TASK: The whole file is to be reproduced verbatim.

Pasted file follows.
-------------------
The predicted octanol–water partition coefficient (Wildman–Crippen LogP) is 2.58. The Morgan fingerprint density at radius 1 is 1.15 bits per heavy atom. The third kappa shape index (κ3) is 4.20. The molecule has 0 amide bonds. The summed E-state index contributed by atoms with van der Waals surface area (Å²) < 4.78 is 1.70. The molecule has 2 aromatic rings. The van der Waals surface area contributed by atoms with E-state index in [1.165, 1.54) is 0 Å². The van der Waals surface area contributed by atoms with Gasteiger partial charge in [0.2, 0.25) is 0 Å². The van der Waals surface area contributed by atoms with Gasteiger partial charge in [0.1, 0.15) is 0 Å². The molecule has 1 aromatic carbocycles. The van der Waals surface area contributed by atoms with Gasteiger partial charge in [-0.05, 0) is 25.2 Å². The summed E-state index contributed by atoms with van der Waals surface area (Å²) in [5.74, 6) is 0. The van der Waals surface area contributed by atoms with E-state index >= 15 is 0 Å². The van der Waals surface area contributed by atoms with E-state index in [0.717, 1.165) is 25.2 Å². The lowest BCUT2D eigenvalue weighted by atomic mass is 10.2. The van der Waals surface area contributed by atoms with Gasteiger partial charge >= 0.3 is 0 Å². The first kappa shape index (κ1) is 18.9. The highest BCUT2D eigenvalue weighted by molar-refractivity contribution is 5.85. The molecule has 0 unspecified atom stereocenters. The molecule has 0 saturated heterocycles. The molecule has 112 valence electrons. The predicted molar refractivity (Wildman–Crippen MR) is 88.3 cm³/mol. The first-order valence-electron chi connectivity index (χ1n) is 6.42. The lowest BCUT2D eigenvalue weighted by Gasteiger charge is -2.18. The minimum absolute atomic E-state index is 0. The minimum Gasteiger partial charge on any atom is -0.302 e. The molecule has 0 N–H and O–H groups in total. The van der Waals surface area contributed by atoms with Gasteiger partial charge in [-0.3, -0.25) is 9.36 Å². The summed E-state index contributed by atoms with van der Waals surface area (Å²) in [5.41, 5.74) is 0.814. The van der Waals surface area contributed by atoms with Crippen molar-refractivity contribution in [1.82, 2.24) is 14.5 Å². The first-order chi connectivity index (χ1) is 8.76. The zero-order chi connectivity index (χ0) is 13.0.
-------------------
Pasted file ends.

The predicted octanol–water partition coefficient (Wildman–Crippen LogP) is 2.58. The Morgan fingerprint density at radius 1 is 1.15 bits per heavy atom. The third kappa shape index (κ3) is 4.20. The molecule has 0 amide bonds. The summed E-state index contributed by atoms with van der Waals surface area (Å²) < 4.78 is 1.70. The molecule has 2 aromatic rings. The van der Waals surface area contributed by atoms with E-state index in [1.165, 1.54) is 0 Å². The van der Waals surface area contributed by atoms with Gasteiger partial charge in [0.2, 0.25) is 0 Å². The van der Waals surface area contributed by atoms with Gasteiger partial charge in [0.1, 0.15) is 0 Å². The molecule has 1 aromatic carbocycles. The van der Waals surface area contributed by atoms with Gasteiger partial charge in [-0.05, 0) is 25.2 Å². The summed E-state index contributed by atoms with van der Waals surface area (Å²) in [5.74, 6) is 0. The van der Waals surface area contributed by atoms with E-state index >= 15 is 0 Å². The van der Waals surface area contributed by atoms with E-state index in [0.717, 1.165) is 25.2 Å². The lowest BCUT2D eigenvalue weighted by atomic mass is 10.2. The van der Waals surface area contributed by atoms with Gasteiger partial charge >= 0.3 is 0 Å². The first kappa shape index (κ1) is 18.9. The highest BCUT2D eigenvalue weighted by molar-refractivity contribution is 5.85. The molecule has 0 unspecified atom stereocenters. The molecule has 0 saturated heterocycles. The molecule has 112 valence electrons. The predicted molar refractivity (Wildman–Crippen MR) is 88.3 cm³/mol. The first-order valence-electron chi connectivity index (χ1n) is 6.42. The lowest BCUT2D eigenvalue weighted by Gasteiger charge is -2.18. The minimum absolute atomic E-state index is 0. The minimum Gasteiger partial charge on any atom is -0.302 e. The molecule has 0 N–H and O–H groups in total. The van der Waals surface area contributed by atoms with Gasteiger partial charge in [-0.3, -0.25) is 9.36 Å². The summed E-state index contributed by atoms with van der Waals surface area (Å²) in [5.41, 5.74) is 0.814. The van der Waals surface area contributed by atoms with Crippen molar-refractivity contribution in [1.82, 2.24) is 14.5 Å². The first-order chi connectivity index (χ1) is 8.76. The zero-order chi connectivity index (χ0) is 13.0.